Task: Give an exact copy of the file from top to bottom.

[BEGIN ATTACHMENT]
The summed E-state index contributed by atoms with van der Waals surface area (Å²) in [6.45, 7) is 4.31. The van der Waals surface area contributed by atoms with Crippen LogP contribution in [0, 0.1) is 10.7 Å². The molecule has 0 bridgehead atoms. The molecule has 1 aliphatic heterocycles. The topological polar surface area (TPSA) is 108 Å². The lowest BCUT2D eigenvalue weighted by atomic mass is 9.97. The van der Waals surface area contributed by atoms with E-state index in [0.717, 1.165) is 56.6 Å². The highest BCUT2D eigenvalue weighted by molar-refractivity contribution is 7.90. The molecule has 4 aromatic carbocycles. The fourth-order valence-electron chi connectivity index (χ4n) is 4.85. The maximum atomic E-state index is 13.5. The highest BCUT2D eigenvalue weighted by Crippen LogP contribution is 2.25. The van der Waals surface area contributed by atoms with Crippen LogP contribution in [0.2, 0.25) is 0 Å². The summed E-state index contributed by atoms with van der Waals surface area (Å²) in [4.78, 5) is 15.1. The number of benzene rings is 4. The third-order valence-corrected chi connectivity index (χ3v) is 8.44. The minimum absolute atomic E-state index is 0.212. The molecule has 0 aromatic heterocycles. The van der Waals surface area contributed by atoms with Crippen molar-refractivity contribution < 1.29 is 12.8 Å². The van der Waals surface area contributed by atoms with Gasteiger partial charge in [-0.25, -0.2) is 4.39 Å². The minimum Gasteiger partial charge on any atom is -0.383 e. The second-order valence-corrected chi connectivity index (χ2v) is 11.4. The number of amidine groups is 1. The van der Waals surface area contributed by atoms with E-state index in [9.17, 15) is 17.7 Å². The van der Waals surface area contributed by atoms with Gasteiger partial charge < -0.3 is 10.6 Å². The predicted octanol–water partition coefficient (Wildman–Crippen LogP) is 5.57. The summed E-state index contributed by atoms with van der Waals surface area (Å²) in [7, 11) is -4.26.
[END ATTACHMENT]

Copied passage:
The summed E-state index contributed by atoms with van der Waals surface area (Å²) in [6.45, 7) is 4.31. The van der Waals surface area contributed by atoms with Crippen LogP contribution in [0, 0.1) is 10.7 Å². The molecule has 0 bridgehead atoms. The molecule has 1 aliphatic heterocycles. The topological polar surface area (TPSA) is 108 Å². The lowest BCUT2D eigenvalue weighted by atomic mass is 9.97. The van der Waals surface area contributed by atoms with E-state index in [0.717, 1.165) is 56.6 Å². The highest BCUT2D eigenvalue weighted by molar-refractivity contribution is 7.90. The molecule has 4 aromatic carbocycles. The fourth-order valence-electron chi connectivity index (χ4n) is 4.85. The maximum atomic E-state index is 13.5. The highest BCUT2D eigenvalue weighted by Crippen LogP contribution is 2.25. The van der Waals surface area contributed by atoms with Crippen LogP contribution in [0.2, 0.25) is 0 Å². The summed E-state index contributed by atoms with van der Waals surface area (Å²) in [4.78, 5) is 15.1. The number of benzene rings is 4. The third-order valence-corrected chi connectivity index (χ3v) is 8.44. The minimum absolute atomic E-state index is 0.212. The molecule has 0 aromatic heterocycles. The van der Waals surface area contributed by atoms with Crippen molar-refractivity contribution < 1.29 is 12.8 Å². The van der Waals surface area contributed by atoms with Gasteiger partial charge in [-0.25, -0.2) is 4.39 Å². The minimum Gasteiger partial charge on any atom is -0.383 e. The second-order valence-corrected chi connectivity index (χ2v) is 11.4. The number of amidine groups is 1. The van der Waals surface area contributed by atoms with E-state index in [9.17, 15) is 17.7 Å². The van der Waals surface area contributed by atoms with Gasteiger partial charge < -0.3 is 10.6 Å². The predicted octanol–water partition coefficient (Wildman–Crippen LogP) is 5.57. The summed E-state index contributed by atoms with van der Waals surface area (Å²) in [7, 11) is -4.26.